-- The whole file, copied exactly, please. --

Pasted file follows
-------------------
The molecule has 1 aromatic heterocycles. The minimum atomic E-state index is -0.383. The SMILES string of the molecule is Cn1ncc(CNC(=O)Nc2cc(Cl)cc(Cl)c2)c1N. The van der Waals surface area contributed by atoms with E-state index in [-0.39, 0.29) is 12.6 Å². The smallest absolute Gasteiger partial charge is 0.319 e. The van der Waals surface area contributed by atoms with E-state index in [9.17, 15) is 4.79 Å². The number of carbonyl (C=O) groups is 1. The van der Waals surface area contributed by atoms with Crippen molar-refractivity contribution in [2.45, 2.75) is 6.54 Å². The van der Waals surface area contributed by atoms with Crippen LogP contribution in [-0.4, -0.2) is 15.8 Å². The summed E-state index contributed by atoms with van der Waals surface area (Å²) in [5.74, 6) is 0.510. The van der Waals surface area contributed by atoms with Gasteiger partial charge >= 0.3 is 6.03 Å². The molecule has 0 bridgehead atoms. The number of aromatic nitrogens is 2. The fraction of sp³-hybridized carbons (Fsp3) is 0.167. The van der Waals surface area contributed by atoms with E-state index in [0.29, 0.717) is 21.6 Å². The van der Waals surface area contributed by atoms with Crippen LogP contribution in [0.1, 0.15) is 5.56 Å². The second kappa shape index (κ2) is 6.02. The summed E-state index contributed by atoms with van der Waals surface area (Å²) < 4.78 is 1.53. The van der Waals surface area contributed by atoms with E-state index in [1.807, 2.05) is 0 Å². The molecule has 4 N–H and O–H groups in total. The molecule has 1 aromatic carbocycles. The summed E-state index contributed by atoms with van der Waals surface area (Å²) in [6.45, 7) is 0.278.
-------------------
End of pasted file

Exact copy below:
The molecule has 1 aromatic heterocycles. The minimum atomic E-state index is -0.383. The SMILES string of the molecule is Cn1ncc(CNC(=O)Nc2cc(Cl)cc(Cl)c2)c1N. The van der Waals surface area contributed by atoms with E-state index in [-0.39, 0.29) is 12.6 Å². The smallest absolute Gasteiger partial charge is 0.319 e. The van der Waals surface area contributed by atoms with E-state index in [9.17, 15) is 4.79 Å². The number of carbonyl (C=O) groups is 1. The van der Waals surface area contributed by atoms with Crippen molar-refractivity contribution in [2.45, 2.75) is 6.54 Å². The van der Waals surface area contributed by atoms with Crippen LogP contribution in [-0.4, -0.2) is 15.8 Å². The summed E-state index contributed by atoms with van der Waals surface area (Å²) in [5.74, 6) is 0.510. The van der Waals surface area contributed by atoms with Gasteiger partial charge >= 0.3 is 6.03 Å². The molecule has 0 bridgehead atoms. The number of aromatic nitrogens is 2. The fraction of sp³-hybridized carbons (Fsp3) is 0.167. The van der Waals surface area contributed by atoms with E-state index in [0.29, 0.717) is 21.6 Å². The van der Waals surface area contributed by atoms with Crippen LogP contribution in [0.1, 0.15) is 5.56 Å². The second kappa shape index (κ2) is 6.02. The summed E-state index contributed by atoms with van der Waals surface area (Å²) < 4.78 is 1.53. The van der Waals surface area contributed by atoms with E-state index in [1.807, 2.05) is 0 Å². The molecule has 4 N–H and O–H groups in total. The molecule has 1 aromatic carbocycles. The summed E-state index contributed by atoms with van der Waals surface area (Å²) in [6.45, 7) is 0.278.